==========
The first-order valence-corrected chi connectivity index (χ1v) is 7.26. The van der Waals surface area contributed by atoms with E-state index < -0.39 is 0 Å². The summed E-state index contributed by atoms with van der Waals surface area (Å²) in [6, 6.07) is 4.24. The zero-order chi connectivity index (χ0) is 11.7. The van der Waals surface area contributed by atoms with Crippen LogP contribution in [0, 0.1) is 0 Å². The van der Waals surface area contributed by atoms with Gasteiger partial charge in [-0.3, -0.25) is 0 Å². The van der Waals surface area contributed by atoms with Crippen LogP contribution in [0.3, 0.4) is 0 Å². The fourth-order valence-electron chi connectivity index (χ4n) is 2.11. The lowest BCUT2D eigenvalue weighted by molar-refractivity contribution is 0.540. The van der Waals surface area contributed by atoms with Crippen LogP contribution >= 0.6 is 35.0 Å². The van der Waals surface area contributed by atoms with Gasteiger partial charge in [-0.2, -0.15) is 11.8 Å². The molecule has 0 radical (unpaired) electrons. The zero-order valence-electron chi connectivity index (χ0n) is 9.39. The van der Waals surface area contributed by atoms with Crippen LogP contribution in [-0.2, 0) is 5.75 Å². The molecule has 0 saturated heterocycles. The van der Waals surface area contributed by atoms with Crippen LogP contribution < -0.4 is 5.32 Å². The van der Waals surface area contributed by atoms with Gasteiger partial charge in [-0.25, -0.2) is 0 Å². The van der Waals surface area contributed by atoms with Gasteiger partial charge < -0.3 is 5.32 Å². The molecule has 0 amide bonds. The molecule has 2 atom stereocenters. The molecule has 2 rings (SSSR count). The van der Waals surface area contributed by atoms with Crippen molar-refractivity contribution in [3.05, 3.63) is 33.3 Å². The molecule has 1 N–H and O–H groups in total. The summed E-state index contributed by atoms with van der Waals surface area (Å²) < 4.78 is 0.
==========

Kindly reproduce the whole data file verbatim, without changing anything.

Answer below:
The first-order valence-corrected chi connectivity index (χ1v) is 7.26. The van der Waals surface area contributed by atoms with E-state index < -0.39 is 0 Å². The summed E-state index contributed by atoms with van der Waals surface area (Å²) in [6, 6.07) is 4.24. The zero-order chi connectivity index (χ0) is 11.7. The van der Waals surface area contributed by atoms with Crippen LogP contribution in [0, 0.1) is 0 Å². The van der Waals surface area contributed by atoms with Gasteiger partial charge in [-0.3, -0.25) is 0 Å². The van der Waals surface area contributed by atoms with Crippen LogP contribution in [0.3, 0.4) is 0 Å². The fourth-order valence-electron chi connectivity index (χ4n) is 2.11. The lowest BCUT2D eigenvalue weighted by molar-refractivity contribution is 0.540. The van der Waals surface area contributed by atoms with Crippen LogP contribution >= 0.6 is 35.0 Å². The van der Waals surface area contributed by atoms with Gasteiger partial charge in [-0.2, -0.15) is 11.8 Å². The molecule has 0 radical (unpaired) electrons. The zero-order valence-electron chi connectivity index (χ0n) is 9.39. The van der Waals surface area contributed by atoms with Crippen LogP contribution in [-0.2, 0) is 5.75 Å². The molecule has 0 saturated heterocycles. The van der Waals surface area contributed by atoms with Crippen LogP contribution < -0.4 is 5.32 Å². The van der Waals surface area contributed by atoms with Gasteiger partial charge in [-0.25, -0.2) is 0 Å². The van der Waals surface area contributed by atoms with Gasteiger partial charge < -0.3 is 5.32 Å². The molecule has 0 amide bonds. The molecule has 2 atom stereocenters. The molecule has 2 rings (SSSR count). The van der Waals surface area contributed by atoms with Crippen molar-refractivity contribution in [3.05, 3.63) is 33.3 Å². The molecule has 1 N–H and O–H groups in total. The summed E-state index contributed by atoms with van der Waals surface area (Å²) < 4.78 is 0.